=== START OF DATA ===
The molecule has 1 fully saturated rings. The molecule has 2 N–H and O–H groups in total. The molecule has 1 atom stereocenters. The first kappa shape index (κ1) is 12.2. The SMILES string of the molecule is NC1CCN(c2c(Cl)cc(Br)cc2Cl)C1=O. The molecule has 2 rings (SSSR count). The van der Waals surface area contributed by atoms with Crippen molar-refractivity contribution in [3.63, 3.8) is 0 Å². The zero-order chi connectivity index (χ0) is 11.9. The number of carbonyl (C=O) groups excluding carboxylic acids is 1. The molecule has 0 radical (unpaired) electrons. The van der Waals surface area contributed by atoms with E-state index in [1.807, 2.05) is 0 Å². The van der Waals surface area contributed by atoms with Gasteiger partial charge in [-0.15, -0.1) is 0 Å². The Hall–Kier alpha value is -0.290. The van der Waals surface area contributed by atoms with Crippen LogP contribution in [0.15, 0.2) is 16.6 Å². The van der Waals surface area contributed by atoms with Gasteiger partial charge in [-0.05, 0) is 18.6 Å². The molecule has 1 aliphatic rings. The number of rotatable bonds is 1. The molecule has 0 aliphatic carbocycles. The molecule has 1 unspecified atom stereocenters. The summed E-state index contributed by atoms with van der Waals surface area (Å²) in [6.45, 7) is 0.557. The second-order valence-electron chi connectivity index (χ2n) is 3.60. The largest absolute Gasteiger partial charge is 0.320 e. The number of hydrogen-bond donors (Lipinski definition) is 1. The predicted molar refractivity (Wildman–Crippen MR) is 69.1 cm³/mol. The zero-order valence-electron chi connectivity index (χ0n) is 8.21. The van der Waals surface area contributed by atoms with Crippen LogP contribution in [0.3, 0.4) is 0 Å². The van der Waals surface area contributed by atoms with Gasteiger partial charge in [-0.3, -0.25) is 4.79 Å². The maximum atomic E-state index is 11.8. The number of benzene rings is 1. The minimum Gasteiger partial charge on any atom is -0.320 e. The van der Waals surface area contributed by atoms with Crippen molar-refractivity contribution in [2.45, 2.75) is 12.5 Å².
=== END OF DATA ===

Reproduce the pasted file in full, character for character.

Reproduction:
The molecule has 1 fully saturated rings. The molecule has 2 N–H and O–H groups in total. The molecule has 1 atom stereocenters. The first kappa shape index (κ1) is 12.2. The SMILES string of the molecule is NC1CCN(c2c(Cl)cc(Br)cc2Cl)C1=O. The molecule has 2 rings (SSSR count). The van der Waals surface area contributed by atoms with Crippen molar-refractivity contribution in [3.63, 3.8) is 0 Å². The zero-order chi connectivity index (χ0) is 11.9. The number of carbonyl (C=O) groups excluding carboxylic acids is 1. The molecule has 0 radical (unpaired) electrons. The van der Waals surface area contributed by atoms with E-state index in [1.807, 2.05) is 0 Å². The van der Waals surface area contributed by atoms with Gasteiger partial charge in [-0.15, -0.1) is 0 Å². The Hall–Kier alpha value is -0.290. The van der Waals surface area contributed by atoms with Crippen LogP contribution in [0.15, 0.2) is 16.6 Å². The van der Waals surface area contributed by atoms with Gasteiger partial charge in [-0.05, 0) is 18.6 Å². The molecule has 1 aliphatic rings. The number of rotatable bonds is 1. The molecule has 0 aliphatic carbocycles. The molecule has 1 unspecified atom stereocenters. The summed E-state index contributed by atoms with van der Waals surface area (Å²) in [6.45, 7) is 0.557. The second-order valence-electron chi connectivity index (χ2n) is 3.60. The largest absolute Gasteiger partial charge is 0.320 e. The number of hydrogen-bond donors (Lipinski definition) is 1. The predicted molar refractivity (Wildman–Crippen MR) is 69.1 cm³/mol. The zero-order valence-electron chi connectivity index (χ0n) is 8.21. The van der Waals surface area contributed by atoms with Crippen LogP contribution in [0.3, 0.4) is 0 Å². The van der Waals surface area contributed by atoms with Gasteiger partial charge in [-0.3, -0.25) is 4.79 Å². The maximum atomic E-state index is 11.8. The number of benzene rings is 1. The minimum Gasteiger partial charge on any atom is -0.320 e. The van der Waals surface area contributed by atoms with Crippen molar-refractivity contribution in [2.45, 2.75) is 12.5 Å².